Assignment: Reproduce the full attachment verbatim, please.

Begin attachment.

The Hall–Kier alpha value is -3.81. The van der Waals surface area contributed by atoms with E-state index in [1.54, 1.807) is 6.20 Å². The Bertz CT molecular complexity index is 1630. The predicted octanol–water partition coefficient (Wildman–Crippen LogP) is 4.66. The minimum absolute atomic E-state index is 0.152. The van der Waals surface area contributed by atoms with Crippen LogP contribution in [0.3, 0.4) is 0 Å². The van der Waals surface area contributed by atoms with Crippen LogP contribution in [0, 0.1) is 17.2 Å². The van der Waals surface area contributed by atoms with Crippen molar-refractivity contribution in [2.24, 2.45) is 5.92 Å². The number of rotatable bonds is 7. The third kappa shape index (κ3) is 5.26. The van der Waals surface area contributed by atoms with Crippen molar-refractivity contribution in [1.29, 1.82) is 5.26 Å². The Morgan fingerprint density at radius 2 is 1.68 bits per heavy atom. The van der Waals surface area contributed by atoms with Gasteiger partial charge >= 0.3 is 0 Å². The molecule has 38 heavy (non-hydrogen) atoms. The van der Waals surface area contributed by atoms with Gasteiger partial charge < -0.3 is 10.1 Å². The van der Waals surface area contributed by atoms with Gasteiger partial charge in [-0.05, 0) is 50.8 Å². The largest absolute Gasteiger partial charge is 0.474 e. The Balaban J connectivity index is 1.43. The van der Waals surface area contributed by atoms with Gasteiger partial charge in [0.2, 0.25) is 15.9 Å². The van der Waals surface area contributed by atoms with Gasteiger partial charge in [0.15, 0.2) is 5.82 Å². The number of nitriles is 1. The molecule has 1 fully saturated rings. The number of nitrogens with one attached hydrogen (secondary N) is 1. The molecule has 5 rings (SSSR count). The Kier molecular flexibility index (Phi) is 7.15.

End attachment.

The Hall–Kier alpha value is -3.81. The van der Waals surface area contributed by atoms with E-state index in [1.54, 1.807) is 6.20 Å². The Bertz CT molecular complexity index is 1630. The predicted octanol–water partition coefficient (Wildman–Crippen LogP) is 4.66. The minimum absolute atomic E-state index is 0.152. The van der Waals surface area contributed by atoms with Crippen LogP contribution in [0.3, 0.4) is 0 Å². The van der Waals surface area contributed by atoms with Crippen LogP contribution in [0, 0.1) is 17.2 Å². The van der Waals surface area contributed by atoms with Crippen molar-refractivity contribution in [2.24, 2.45) is 5.92 Å². The number of rotatable bonds is 7. The third kappa shape index (κ3) is 5.26. The van der Waals surface area contributed by atoms with Crippen molar-refractivity contribution in [1.29, 1.82) is 5.26 Å². The Morgan fingerprint density at radius 2 is 1.68 bits per heavy atom. The van der Waals surface area contributed by atoms with Gasteiger partial charge >= 0.3 is 0 Å². The molecule has 38 heavy (non-hydrogen) atoms. The van der Waals surface area contributed by atoms with Gasteiger partial charge < -0.3 is 10.1 Å². The van der Waals surface area contributed by atoms with Gasteiger partial charge in [-0.05, 0) is 50.8 Å². The largest absolute Gasteiger partial charge is 0.474 e. The Balaban J connectivity index is 1.43. The van der Waals surface area contributed by atoms with Gasteiger partial charge in [0.2, 0.25) is 15.9 Å². The van der Waals surface area contributed by atoms with Gasteiger partial charge in [0.15, 0.2) is 5.82 Å². The number of nitriles is 1. The molecule has 1 fully saturated rings. The number of nitrogens with one attached hydrogen (secondary N) is 1. The molecule has 5 rings (SSSR count). The Kier molecular flexibility index (Phi) is 7.15.